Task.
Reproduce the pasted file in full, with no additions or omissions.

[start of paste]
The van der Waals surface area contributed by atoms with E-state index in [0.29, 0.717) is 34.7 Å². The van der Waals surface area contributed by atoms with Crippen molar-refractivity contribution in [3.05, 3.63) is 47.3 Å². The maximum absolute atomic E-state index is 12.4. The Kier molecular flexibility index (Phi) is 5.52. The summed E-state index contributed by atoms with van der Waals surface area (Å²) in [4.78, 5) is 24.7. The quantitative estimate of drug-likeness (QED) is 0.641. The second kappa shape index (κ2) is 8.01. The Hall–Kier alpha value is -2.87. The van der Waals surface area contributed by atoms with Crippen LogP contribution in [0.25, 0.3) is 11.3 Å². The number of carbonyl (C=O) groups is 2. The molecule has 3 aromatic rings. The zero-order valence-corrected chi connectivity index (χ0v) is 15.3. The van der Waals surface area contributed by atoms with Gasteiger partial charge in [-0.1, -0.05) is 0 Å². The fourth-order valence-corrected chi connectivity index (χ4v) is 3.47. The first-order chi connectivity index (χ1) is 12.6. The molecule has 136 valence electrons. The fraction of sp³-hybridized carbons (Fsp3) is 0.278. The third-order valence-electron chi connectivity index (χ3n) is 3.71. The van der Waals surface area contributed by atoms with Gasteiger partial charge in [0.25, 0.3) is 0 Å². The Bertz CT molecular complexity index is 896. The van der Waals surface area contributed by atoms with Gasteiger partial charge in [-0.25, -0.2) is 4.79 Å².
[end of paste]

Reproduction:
The van der Waals surface area contributed by atoms with E-state index in [0.29, 0.717) is 34.7 Å². The van der Waals surface area contributed by atoms with Crippen molar-refractivity contribution in [3.05, 3.63) is 47.3 Å². The maximum absolute atomic E-state index is 12.4. The Kier molecular flexibility index (Phi) is 5.52. The summed E-state index contributed by atoms with van der Waals surface area (Å²) in [4.78, 5) is 24.7. The quantitative estimate of drug-likeness (QED) is 0.641. The second kappa shape index (κ2) is 8.01. The Hall–Kier alpha value is -2.87. The van der Waals surface area contributed by atoms with Crippen LogP contribution in [0.25, 0.3) is 11.3 Å². The number of carbonyl (C=O) groups is 2. The molecule has 3 aromatic rings. The zero-order valence-corrected chi connectivity index (χ0v) is 15.3. The van der Waals surface area contributed by atoms with Gasteiger partial charge in [-0.1, -0.05) is 0 Å². The fourth-order valence-corrected chi connectivity index (χ4v) is 3.47. The first-order chi connectivity index (χ1) is 12.6. The molecule has 136 valence electrons. The fraction of sp³-hybridized carbons (Fsp3) is 0.278. The third-order valence-electron chi connectivity index (χ3n) is 3.71. The van der Waals surface area contributed by atoms with Gasteiger partial charge in [0.25, 0.3) is 0 Å². The Bertz CT molecular complexity index is 896. The van der Waals surface area contributed by atoms with Gasteiger partial charge in [-0.25, -0.2) is 4.79 Å².